Fearful of losing his way, Allen hesitated about advancing. But presently he plucked up courage, and, holding down his firebrand, he allowed it to burn up again and then proceeded along the chamber.

The flooring was uneven and covered with loose rocks and stones. Huge stalactites hung down from overhead, and in several spots the moisture dripped down with weird hollow sounds.

"I would like to know how far underground I really am," was Allen's earnest mental speculation as he came to a halt beside a tiny stream which flowed from one side of the cavern to the other. "If there was only some slope which led upward it would be more encouraging. But it's about as flat as a bit of prairie land."

Allen hopped over the stream, and, assured that he could easily retrace his steps if necessary, continued on his search, his firebrand held over his head.

It was a discouraging journey when the end was reached. Before him arose a solid wall not less than twenty feet in height, at which elevation the cavern appeared to continue. Allen gazed up at the wall with a hopeless look on his face.

"Humph! How in the name of creation am I to climb up there?" he muttered. "It's as steep as the side of a house and twice as slippery. If I can't find some sort of stepping places I reckon I'm beaten and booked to go back to where I started from."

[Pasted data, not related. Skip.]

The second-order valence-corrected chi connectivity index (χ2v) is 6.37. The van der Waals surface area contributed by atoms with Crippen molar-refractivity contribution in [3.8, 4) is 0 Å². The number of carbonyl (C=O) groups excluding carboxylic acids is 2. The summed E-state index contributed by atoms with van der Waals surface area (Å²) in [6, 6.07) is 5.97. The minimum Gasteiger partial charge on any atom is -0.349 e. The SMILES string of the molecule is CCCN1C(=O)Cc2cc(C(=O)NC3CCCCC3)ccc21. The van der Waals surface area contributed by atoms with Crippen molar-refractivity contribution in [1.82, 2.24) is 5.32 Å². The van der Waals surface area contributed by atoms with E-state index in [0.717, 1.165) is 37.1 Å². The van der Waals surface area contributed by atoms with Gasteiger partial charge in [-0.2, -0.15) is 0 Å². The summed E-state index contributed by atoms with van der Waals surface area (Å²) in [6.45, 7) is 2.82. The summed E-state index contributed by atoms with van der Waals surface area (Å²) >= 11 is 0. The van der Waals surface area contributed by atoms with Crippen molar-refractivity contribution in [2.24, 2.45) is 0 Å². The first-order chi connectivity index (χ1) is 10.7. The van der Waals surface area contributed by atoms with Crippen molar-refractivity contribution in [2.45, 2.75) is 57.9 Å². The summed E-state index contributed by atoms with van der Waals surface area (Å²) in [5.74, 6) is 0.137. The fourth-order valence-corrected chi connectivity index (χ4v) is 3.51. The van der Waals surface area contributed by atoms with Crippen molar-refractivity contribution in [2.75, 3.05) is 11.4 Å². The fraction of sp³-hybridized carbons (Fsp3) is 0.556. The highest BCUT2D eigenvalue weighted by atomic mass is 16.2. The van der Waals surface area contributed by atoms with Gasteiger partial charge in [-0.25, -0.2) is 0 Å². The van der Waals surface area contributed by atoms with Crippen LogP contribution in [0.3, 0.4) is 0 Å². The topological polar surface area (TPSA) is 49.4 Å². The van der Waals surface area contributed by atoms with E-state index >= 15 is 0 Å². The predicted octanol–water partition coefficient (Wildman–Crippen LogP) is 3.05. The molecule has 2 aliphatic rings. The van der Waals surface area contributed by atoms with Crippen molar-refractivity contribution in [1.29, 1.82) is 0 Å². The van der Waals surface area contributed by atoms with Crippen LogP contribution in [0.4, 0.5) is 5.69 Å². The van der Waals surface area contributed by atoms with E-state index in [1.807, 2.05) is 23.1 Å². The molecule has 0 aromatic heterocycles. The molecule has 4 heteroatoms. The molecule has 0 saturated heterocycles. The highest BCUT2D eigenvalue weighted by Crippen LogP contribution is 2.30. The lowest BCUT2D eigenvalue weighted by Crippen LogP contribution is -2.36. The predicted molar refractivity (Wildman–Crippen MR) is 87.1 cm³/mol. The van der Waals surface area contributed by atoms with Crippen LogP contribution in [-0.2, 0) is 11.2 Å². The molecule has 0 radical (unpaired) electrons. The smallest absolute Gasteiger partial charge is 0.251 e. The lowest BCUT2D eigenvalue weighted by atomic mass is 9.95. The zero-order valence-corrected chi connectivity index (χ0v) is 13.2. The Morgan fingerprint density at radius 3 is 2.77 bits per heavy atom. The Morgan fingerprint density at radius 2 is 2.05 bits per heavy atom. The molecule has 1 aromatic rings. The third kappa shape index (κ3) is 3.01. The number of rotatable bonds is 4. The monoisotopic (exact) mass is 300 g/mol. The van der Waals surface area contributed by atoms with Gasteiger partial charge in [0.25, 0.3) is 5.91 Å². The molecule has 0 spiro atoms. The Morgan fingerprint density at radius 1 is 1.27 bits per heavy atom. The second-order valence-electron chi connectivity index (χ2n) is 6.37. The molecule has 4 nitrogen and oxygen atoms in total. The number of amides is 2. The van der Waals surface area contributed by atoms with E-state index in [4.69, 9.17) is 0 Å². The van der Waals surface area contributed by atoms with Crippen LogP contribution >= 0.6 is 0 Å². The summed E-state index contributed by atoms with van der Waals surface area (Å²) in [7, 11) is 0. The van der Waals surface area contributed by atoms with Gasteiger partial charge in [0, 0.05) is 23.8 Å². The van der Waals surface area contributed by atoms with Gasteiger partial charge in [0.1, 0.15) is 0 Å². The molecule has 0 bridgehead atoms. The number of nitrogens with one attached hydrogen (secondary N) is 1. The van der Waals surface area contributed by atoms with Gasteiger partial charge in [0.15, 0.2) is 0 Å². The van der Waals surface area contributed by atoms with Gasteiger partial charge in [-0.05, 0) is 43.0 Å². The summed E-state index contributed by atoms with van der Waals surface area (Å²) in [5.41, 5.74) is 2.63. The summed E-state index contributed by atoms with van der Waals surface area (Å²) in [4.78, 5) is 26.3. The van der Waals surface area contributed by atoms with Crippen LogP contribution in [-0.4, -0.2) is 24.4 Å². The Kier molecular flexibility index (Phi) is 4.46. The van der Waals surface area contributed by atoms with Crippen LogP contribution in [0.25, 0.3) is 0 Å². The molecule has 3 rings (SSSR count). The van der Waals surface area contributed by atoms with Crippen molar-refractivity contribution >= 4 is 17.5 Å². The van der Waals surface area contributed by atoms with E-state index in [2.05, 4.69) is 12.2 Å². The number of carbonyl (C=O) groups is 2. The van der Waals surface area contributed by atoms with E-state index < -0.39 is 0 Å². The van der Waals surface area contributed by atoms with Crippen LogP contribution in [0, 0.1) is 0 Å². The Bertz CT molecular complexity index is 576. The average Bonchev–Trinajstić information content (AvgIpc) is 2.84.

Waving the firebrand to make it burn the brighter, Allen began to scrutinize the face of the wall before him. He started at one end, resolved that not a foot of the surface should escape him.

He had traveled along some fifteen feet when he came to something that made him start back in astonishment.

"Great Cæsar!"

Before him were a number of letters, cut in smooth rock, which was apparently quite soft. The letters read:

Barnaby Winthrop's Mine.

Allen stared at the letters on the rock as if he had not spelled out the words aright. But there was no mistake. They really read "Barnaby Winthrop's Mine."

"Well, if this isn't the most wonderful discovery ever made!" ejaculated the young man, finally. "So this is the place that Uncle Barnaby talked of as being the richest claim in Idaho. I wonder how he ever found it?"

While Allen stood close to the rocky wall he reached the conclusion that his uncle must have come there by the river, but whether a voluntary or involuntary passenger he could not decide. He knew Uncle Barnaby was exceedingly fearless, but was there any human being who would take the awful risk of a journey on that underground river, not knowing to where it led?